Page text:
Pharmacare plan a no-brainer

Do you know someone who, in the past year, has chosen not to buy a prescription drug ordered by a doctor because they could not afford it?
Would you choose to skip medication because you had a choice of putting food on the table or going hungry so you could get well?
Statistics tell us that 10 percent of Canadians make this decision daily. And many of those end back in hospital emergency care.
Statistics Canada, in a survey, found that 24 percent of Canadians have no drug coverage.
“Obamacare” offers up pharmacare to its subscribers, and is part of the universal program that has been created in the United States.
Here in Canada, our medicare program provides universal health-care coverage, but we also are the only country in the world with a universal health-care program that excludes coverage for drugs.
It is a program we are extremely proud of and often have used as a contrast to U.S. health care. If you are in a hospital in Ontario, OHIP will cover all the medicines that you require during your hospital stay or treatments.
Once you leave the hospital with prescription in hand, however, you are on your own hook for the cost of the medicine. You may have alternate insurance to cover your medicines through your employer but few plans actually cover 100 percent of the costs.
As well, some plans choose what drugs that they will cover, disallowing costly treatment drugs.
In Britain and France, patients either are fully reimbursed or pay a minimal dispensing fee to the pharmacist.
A study in the Canadian Medical Association Journal dismissed the myth that including drug care in medicare would result in higher taxes. In fact, the authors of the study found that universal drug coverage would save Canada $7.3 billion every year, with a 32 percent reduction in overall spending on prescription drugs.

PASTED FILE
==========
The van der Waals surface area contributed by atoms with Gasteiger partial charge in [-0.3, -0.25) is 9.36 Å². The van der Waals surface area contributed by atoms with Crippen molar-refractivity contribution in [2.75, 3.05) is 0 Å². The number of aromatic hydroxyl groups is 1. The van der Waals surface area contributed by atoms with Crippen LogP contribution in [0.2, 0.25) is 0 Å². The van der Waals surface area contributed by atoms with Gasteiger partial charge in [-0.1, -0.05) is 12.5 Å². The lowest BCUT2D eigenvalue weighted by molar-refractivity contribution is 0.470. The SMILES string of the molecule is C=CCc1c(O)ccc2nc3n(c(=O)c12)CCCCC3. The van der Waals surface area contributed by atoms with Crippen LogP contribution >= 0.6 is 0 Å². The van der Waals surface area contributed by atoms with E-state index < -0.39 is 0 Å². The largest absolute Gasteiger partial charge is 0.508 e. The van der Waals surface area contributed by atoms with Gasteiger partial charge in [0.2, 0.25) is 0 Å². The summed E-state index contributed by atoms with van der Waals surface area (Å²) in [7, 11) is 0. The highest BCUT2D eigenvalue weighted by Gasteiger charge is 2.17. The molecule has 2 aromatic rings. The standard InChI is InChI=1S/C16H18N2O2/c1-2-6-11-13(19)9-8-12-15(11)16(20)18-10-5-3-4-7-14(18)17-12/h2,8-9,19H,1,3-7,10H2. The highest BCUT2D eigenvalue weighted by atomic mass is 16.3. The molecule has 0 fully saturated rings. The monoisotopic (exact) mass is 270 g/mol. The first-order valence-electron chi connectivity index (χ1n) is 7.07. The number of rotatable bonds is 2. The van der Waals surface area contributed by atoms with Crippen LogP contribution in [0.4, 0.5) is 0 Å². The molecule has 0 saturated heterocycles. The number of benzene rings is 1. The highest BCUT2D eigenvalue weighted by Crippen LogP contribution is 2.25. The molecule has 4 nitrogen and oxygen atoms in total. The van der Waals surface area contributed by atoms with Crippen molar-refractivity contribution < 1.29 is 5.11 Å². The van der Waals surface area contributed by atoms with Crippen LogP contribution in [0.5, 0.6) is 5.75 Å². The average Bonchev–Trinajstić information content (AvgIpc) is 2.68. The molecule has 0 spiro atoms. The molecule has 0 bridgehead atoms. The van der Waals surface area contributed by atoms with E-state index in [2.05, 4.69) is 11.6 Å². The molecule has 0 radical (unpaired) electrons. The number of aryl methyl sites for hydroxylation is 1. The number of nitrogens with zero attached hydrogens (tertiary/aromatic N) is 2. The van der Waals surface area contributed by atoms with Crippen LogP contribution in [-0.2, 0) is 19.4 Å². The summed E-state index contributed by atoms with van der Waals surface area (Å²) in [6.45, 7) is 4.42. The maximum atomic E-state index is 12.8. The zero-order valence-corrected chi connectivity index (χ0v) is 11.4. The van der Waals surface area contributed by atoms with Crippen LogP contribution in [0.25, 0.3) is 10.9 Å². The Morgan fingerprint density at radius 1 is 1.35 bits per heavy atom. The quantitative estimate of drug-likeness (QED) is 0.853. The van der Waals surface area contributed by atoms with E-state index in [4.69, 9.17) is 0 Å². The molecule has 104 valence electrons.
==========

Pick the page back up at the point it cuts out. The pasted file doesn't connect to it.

It is worth noting that Australia, New Zealand, the United Kingdom, France, and Sweden have lower costs and lower growth in costs with universal public drug coverage than we do in Canada.
The consolidation of the buying power of all 10 provinces and three territories would create a much stronger bargaining position when negotiating with large pharmaceutical companies.
It would appear a universal pharmacare program for Canadians would be a solid plan.
Back in 1964, the Royal Commission on Health Services recommended a universal drug program be established for all Canadians.
When Stephen Harper was in opposition, he promoted such a program. Former Prime Minister Jean Chrétien, in 1997, recommended universal drug coverage.
Today, NDP leader Thomas Mulcair and Liberal leader Justin Trudeau are championing a universal pharmacare program.
Can this become an election issue? It will save taxpayers billions—and create huge savings for government-run medicare programs across Canada.
It seems to be a no-brainer.

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